Distilled down like that, Lind sounds like a crank -- and Bush backers will no doubt argue that he is. Made in Texas, however, is not some stream-of-consciousness screed. Lind, a native Texan and author of several previous political books, marshals 150 years of history to make his case. And he connects the Southern conservative positions on trade, race, regulation and even Israel in a way that Team Bush would do well to rebut rather than dismiss.
In a nutshell, Lind's argument is this: Southern elites have relentlessly worked to preserve the economy and social order of the Confederate South. The interests of resource-rich landowners have been pursued regardless of their cost to the common good. And while the New Deal and the civil rights era put an end to the "Confederate Century," the rise to power by Bush and other Southern conservatives has brought these elitist policies to the top of the national agenda.
So when the White House proposed amnesty for illegal immigrants from Mexico in 2001, Lind argues, it was to ensure that service-sector wages would remain low. Farm subsidies are deliberately geared to benefit "a small number of agribusiness corporations and... their out-of-state owners." And global free trade is pursued to perpetuate the South's economy of "exporting agricultural commodities and raw materials while importing manufactured goods in return." The president's new stimulus and tax-cut plan could easily be tacked onto the list.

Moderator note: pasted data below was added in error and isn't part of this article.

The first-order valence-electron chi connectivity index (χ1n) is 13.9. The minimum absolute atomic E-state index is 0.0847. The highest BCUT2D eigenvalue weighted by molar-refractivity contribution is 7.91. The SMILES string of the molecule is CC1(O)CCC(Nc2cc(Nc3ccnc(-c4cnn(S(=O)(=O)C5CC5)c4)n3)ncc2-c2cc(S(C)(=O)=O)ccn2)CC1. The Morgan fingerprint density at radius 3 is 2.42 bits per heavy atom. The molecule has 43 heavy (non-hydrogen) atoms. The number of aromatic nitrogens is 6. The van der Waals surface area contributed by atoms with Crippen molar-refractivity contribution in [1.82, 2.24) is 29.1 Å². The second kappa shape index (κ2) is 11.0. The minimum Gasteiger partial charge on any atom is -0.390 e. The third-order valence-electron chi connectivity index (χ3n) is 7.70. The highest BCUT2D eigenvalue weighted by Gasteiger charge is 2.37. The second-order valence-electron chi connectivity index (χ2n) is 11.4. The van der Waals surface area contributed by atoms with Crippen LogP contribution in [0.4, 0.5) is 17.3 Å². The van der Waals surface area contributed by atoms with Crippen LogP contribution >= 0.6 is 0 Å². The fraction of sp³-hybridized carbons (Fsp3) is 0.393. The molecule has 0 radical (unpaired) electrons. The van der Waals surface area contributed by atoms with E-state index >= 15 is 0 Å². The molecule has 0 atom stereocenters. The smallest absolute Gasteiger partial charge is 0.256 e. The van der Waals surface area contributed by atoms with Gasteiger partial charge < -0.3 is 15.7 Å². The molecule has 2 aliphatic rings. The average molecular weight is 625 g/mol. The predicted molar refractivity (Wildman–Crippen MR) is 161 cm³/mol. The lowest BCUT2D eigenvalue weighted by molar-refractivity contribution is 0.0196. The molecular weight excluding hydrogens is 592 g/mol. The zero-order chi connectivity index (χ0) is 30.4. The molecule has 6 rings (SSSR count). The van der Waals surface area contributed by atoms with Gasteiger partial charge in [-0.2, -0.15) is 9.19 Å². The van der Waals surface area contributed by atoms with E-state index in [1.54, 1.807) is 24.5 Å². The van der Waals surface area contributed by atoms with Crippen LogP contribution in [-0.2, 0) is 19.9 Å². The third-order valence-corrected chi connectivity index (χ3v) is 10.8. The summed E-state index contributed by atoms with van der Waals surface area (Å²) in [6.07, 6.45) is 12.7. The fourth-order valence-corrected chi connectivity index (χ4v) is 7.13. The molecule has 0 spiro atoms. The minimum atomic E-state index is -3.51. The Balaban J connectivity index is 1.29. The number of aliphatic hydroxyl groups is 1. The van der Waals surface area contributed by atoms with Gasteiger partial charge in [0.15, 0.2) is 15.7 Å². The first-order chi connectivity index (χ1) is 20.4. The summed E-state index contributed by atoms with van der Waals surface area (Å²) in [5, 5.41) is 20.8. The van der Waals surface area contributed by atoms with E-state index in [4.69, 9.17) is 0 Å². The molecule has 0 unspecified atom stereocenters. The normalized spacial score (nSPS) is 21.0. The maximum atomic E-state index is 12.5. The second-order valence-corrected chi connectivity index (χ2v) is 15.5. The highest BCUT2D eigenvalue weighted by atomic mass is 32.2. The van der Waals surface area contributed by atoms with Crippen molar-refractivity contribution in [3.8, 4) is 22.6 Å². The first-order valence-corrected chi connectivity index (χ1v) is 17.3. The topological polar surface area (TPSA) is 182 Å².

Made in Texas is not entirely focused on money and class; the book is particularly provocative when it comes the seemingly strange alliance between conservative Protestants with their "apocalyptic ideology" Jewish neoconservatives committed to a strong Israel. But Lind is a New Dealer at heart, and the country's growing economic inequality clearly tops his list of concerns.
There are two Texases, he argues. The Texas of Bush and his fellow conservatives is "a society with a primitive economy based on agriculture, livestock, petroleum, and mining." In this Texas, "low wages and inadequate spending on public goods like education and pollution abatement are considered a source of comparative economic advantage."
Then there is the Texas of "Lyndon Johnson, Bobby Ray Inman, Ross Perot... and others in the modernist tradition," with its wealth based on knowledge instead of resources. That society is led "not by good-old-boy businessmen and political demagogues, but by a visionary and earnest elite of entrepreneurs, engineers, reformist politicians, and dedicated civil servants, many of them self-made men and women from humble origins." It's not difficult to determine which version Lind prefers.
Because Made in Texas is aimed at an audience far larger than just the Beltway crowd, Lind devotes large chunks of the book to brief accounts of the political debates and decisions he uses to make his case. Unfortunately, many of these "Cliffs Notes" summaries gloss over important complexities or mitigating factors. (Yes, Dick Cheney made millions by selling his Halliburton stock weeks before the price plummeted, but largely because he was pressured by critics to do so.) And while Made in Texas has plenty of examples that require no such framing, the selective omissions give Lind's inevitable critics an easy line of attack. An argument that was not quite so black-and-white would have been less attention-grabbing, but far stronger.
That said, Made in Texas raises questions that are worth asking -- if only so conservatives can answer or debunk them. And it's safe to assume that Lind will not be the only questioner between now and 2004. -- Troy K. Schneider, Editor & Associate Publisher, NationalJournal.com